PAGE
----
During a discussion between Sara Gon of the IRR and David Ansara of the Center for Risk Analysis, Gon repeatedly tried to question the authenticity of indigenous groups opposing the development and the heritage value of the site. Instead, she supported the First Nations Collective, a small grouping that stands to benefit directly from the development. According to Gon’s version, the FNC has been around longer and the other formations “suddenly appeared”.
Facts: There are at least 23 indigenous groups who have backed the campaign to oppose the development of a sacred floodplain. These groups did not “suddenly appear”, but have been active for decades in the Khoi re-emergence movement. On the other hand, it was the FNC that only miraculously appeared in November 2019 after the developers were forced to “consult” the Khoi groups. What script is Gon reading to make such a contrary claim?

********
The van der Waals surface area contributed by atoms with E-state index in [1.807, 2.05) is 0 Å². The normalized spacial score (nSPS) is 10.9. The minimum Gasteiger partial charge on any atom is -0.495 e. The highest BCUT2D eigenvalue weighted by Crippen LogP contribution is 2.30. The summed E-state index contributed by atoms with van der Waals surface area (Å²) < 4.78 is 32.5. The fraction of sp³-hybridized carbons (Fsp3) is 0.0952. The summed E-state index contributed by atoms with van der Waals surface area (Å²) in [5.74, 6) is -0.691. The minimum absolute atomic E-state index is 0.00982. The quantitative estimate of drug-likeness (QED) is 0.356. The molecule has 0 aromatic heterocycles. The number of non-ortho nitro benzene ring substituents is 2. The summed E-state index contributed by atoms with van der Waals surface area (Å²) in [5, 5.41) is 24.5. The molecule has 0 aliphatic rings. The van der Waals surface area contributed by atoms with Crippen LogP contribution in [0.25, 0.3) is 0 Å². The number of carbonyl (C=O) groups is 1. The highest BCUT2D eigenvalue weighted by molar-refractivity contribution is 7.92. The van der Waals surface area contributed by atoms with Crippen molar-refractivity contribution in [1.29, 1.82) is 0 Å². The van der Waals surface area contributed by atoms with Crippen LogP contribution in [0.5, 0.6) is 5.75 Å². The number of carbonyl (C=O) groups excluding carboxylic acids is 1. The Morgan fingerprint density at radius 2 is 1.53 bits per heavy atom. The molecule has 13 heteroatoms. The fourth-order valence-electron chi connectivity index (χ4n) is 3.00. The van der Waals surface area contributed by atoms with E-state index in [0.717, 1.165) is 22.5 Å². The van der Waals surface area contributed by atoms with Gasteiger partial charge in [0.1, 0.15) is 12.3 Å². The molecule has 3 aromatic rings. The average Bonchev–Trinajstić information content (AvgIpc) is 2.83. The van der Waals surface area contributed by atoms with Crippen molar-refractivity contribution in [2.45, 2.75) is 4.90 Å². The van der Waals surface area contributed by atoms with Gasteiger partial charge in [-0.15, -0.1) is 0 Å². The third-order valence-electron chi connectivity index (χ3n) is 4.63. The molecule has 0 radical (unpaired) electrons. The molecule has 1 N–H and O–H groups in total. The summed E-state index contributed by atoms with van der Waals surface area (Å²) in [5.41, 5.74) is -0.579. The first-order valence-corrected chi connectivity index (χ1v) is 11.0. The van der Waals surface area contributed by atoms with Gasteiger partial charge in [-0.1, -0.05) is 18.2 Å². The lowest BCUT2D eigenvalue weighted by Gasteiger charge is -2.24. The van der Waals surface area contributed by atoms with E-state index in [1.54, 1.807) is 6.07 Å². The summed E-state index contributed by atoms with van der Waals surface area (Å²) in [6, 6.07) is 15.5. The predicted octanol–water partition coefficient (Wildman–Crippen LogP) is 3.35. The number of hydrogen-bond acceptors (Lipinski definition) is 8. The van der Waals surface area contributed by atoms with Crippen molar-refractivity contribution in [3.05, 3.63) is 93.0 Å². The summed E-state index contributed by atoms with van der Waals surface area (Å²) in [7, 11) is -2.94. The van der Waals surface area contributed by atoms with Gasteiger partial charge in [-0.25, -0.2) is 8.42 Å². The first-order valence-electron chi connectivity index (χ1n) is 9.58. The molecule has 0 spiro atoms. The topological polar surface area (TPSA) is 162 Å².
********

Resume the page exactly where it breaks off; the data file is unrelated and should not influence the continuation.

In the online chat, Ansara went on to say, “If you go back far enough in history, no one owned this land. It was all kind of a virgin land. Gon agreed and spoke of “presumed cultural heritage sites”. This “empty land theory” is historically inaccurate, totally discredited, and represents a continuation of the colonial and apartheid myths used to dispossess indigenous peoples of the land over the centuries. It is deeply racist.
Facts: There is ample evidence of Indigenous connections to this piece of land dating back centuries. It is known for its cultural and spiritual significance to past generations and continues to be a place of great significance to current generations of Indigenous peoples. It is known from European records and native oral histories as a place of cattle grazing and social interaction, and was the site of the first attempted incursion by colonizers in 1510. In colonial times Dutch, indigenous peoples were driven out of this traditional pasture and watering hole. This first border is therefore Ground Zero for the genocide of the colonial period – the site of the first resistance against the Portuguese colonizers in 1510, and of the Dutch invasion in their wake. All of this is confirmed in multiple reports in court documents.